It would be inappropriate to have an issue on software licensing without including one of the people whose work has done most to shape the topic. Somehow we managed not to mention him by name in the issue on Free, Libre, and Open Source Software. Well, today we correct that.
RMS is, of course, a prolific writer of software (Emacs, GCC, Texinfo, GDB, GNU Make), of copyleft licenses (the GPL, LGPL, GFDL), emails, and awkwardly pedantic, sometimes plain offensive missives regarding whether words are being used with the meanings he perceives to be correct. For the purpose of this article I will focus on two of his books: “Free as in Freedom (2.0)”, and “Free Software, Free Society” (third edition).
Douglas Hofstadter would recognise “Free as in Freedom (2.0)” as a metacircular reference. It is a book about RMS, copyleft, and intellectual freedom, that only exists because of RMS, copyleft, and intellectual freedom. Very much a strange loop, even in a particularly self-referential community that has self-expanding acronyms (GNU’s Not Unix) to multiple depths (Hurd stands for Hird of Unix-Replacing Daemons, where Hird stands for Hurd of Interfaces Representing Depth).
“Free as in Freedom” was a biography of Stallman, written by Sam Williams and published in 2002 by O’Reilly and Associates at a time when they were still somewhat supportive of the free software movement. Crucially it was release by Williams under the terms of the GNU Free Documentation License, allowing others to create and share derived works.
An aside here—the GFDL tried to do for prose what the GPL had done very successfully for software, creating an intellectual commons whose shared nature was protected by subverting the same copyright restrictions often used to alienate creative works. GFDL was created in 1999, shortly after the Open Content and Open Publication Licenses and a few years before the first Creative Commons licenses. Today the CC licenses are generally seen as easier and more popular choices for non-software creative works, though some software is released under CC licenses (for example any code quoted in Stack Overflow).
One reader of “Free as in Freedom” who had corrections to distribute was Stallman himself, who rewrote the emotional tone of some sections, corrected technical discussions, and supplied his own perspective on events described remotely in the original. Where “iWoz” is an autobiography in the words of another writer, “Free as in Freedom (2.0)” is a biography incorporating the experiences, analysis, and feelings of its subject.
Many of the stories about Stallman are quintessential RMS brand—arguing with journalists over the term “Linux” where they mean “GNU/Linux”, using the first hexadecimal protest chant at a rally outside Lotus’ offices; early disussions of the GNU General Public License having to distinguish between free “zero cost” and free “zero restriction” (RMS does not mind software being sold for money, as long as the transaction is freedom-preserving). Some are surprising—like your author, RMS was a keen folk dancer for years, until an injury forced him to stop.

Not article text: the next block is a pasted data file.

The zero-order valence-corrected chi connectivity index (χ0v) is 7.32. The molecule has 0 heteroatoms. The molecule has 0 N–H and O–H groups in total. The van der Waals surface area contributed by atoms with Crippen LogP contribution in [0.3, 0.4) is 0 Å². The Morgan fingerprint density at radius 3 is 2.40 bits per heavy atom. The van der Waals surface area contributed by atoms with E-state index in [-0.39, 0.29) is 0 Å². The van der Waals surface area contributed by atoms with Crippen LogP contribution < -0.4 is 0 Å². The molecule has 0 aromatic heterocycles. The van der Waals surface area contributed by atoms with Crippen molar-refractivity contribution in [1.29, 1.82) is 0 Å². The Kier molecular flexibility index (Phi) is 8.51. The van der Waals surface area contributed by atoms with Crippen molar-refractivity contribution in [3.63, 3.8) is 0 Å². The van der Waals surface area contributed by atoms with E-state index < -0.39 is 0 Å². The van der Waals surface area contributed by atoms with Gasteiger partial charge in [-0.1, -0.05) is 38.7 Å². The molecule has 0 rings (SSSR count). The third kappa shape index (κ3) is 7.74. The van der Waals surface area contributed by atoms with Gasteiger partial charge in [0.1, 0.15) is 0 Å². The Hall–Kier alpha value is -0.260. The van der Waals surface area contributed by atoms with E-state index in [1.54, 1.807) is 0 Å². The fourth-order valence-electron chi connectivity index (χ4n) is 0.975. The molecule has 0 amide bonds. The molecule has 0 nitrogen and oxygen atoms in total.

All the tales in this book paint a picture of a driven, influential person who changed the direction of the software industry. To see the direction of that change and its impact, look to the other of this month’s works, “Free Software Free Society”.
This book is a collection of essays by RMS on the philosophy and development of Free Software, around and through the GNU system of Unix-replacing software components. It is a wide-ranging work, broadly covering the false idea of “intellectual property” which actually describes a number of different, government-imposed limitations on intellectual freedom, sometimes falsely dressed up as “rights”. Two of these limitations—copyright and patent monopolies—are covered in depth (the other two limitations that the essays do not deal with are trademarks and trade secrets).
Copyleft is a deliberate subversion of copyright using its own mechanism, and particular attention is paid to the ways in which copyright licenses (and particularly copyleft licenses) can enable and protect intellectual freedom among the software-using community, which as software has “eaten the world” has grown to encompass everyone indirectly and a good chunk of the world’s population directly. By the end of part 7 (“Value Community and Your Freedom”) you see the political viewpoint of the author: one that seeks to remove power relationships and injustices that are mediated by computers and software; one that values informed democracy and sees the liberation of information as a route to achieve it.
Of course, Stallman being Stallman he chooses his words carefully and makes sure you know why he has chosen them. So you will also find out why Open Source “misses the point”, why Apple’s products do not deserve to be called by the names Apple bestows upon them, and when it is or is not appropriate to use words like “marketplace” and “ecosystem” in a software context.
But mostly, you will find the development of the philosophical paradigm behind a movement that grew from a text editor that you could buy on tape for $150, to a global reshaping of software businesses and the ways in which software is produced, used, and paid for. The campaign is not over—software freedom has struggled to react to SaaS, where no software is distributed so no copyright licenses get triggered—though many victories have occurred along the way.
Cover photo by the author.